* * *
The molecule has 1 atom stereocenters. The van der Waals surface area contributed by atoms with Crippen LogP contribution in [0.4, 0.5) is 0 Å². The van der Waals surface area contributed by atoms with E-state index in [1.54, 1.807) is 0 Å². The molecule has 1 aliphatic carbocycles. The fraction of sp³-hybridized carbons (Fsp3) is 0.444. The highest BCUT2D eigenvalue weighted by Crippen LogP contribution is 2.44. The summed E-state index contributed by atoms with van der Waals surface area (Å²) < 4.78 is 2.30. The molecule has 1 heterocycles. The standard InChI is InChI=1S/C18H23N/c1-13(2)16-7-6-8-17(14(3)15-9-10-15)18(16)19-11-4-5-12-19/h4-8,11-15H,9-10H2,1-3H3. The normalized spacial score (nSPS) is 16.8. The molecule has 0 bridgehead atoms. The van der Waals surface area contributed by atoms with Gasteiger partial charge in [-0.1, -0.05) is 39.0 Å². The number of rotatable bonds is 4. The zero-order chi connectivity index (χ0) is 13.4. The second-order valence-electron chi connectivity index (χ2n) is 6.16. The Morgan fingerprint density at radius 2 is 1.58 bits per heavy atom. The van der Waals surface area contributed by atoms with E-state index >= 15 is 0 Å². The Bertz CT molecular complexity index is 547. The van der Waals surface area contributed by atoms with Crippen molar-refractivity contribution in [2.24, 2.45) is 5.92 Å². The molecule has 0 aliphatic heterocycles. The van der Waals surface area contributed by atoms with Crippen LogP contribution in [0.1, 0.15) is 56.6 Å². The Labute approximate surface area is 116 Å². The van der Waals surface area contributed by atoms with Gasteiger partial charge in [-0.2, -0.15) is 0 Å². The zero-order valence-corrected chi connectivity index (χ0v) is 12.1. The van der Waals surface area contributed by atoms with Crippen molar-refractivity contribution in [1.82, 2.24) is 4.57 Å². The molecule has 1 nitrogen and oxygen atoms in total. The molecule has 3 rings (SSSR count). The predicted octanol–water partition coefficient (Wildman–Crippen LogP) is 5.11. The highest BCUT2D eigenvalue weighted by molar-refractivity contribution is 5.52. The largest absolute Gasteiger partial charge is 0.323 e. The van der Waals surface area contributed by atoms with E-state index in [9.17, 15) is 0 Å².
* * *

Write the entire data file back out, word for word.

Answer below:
The molecule has 1 atom stereocenters. The van der Waals surface area contributed by atoms with Crippen LogP contribution in [0.4, 0.5) is 0 Å². The van der Waals surface area contributed by atoms with E-state index in [1.54, 1.807) is 0 Å². The molecule has 1 aliphatic carbocycles. The fraction of sp³-hybridized carbons (Fsp3) is 0.444. The highest BCUT2D eigenvalue weighted by Crippen LogP contribution is 2.44. The summed E-state index contributed by atoms with van der Waals surface area (Å²) < 4.78 is 2.30. The molecule has 1 heterocycles. The standard InChI is InChI=1S/C18H23N/c1-13(2)16-7-6-8-17(14(3)15-9-10-15)18(16)19-11-4-5-12-19/h4-8,11-15H,9-10H2,1-3H3. The normalized spacial score (nSPS) is 16.8. The molecule has 0 bridgehead atoms. The van der Waals surface area contributed by atoms with Gasteiger partial charge in [-0.1, -0.05) is 39.0 Å². The number of rotatable bonds is 4. The zero-order chi connectivity index (χ0) is 13.4. The second-order valence-electron chi connectivity index (χ2n) is 6.16. The Morgan fingerprint density at radius 2 is 1.58 bits per heavy atom. The van der Waals surface area contributed by atoms with E-state index >= 15 is 0 Å². The Bertz CT molecular complexity index is 547. The van der Waals surface area contributed by atoms with Crippen molar-refractivity contribution in [2.24, 2.45) is 5.92 Å². The molecule has 0 aliphatic heterocycles. The van der Waals surface area contributed by atoms with Crippen LogP contribution in [0.1, 0.15) is 56.6 Å². The Labute approximate surface area is 116 Å². The van der Waals surface area contributed by atoms with Gasteiger partial charge in [-0.2, -0.15) is 0 Å². The zero-order valence-corrected chi connectivity index (χ0v) is 12.1. The van der Waals surface area contributed by atoms with Crippen molar-refractivity contribution in [1.82, 2.24) is 4.57 Å². The molecule has 1 nitrogen and oxygen atoms in total. The molecule has 3 rings (SSSR count). The predicted octanol–water partition coefficient (Wildman–Crippen LogP) is 5.11. The highest BCUT2D eigenvalue weighted by molar-refractivity contribution is 5.52. The largest absolute Gasteiger partial charge is 0.323 e. The van der Waals surface area contributed by atoms with E-state index in [9.17, 15) is 0 Å².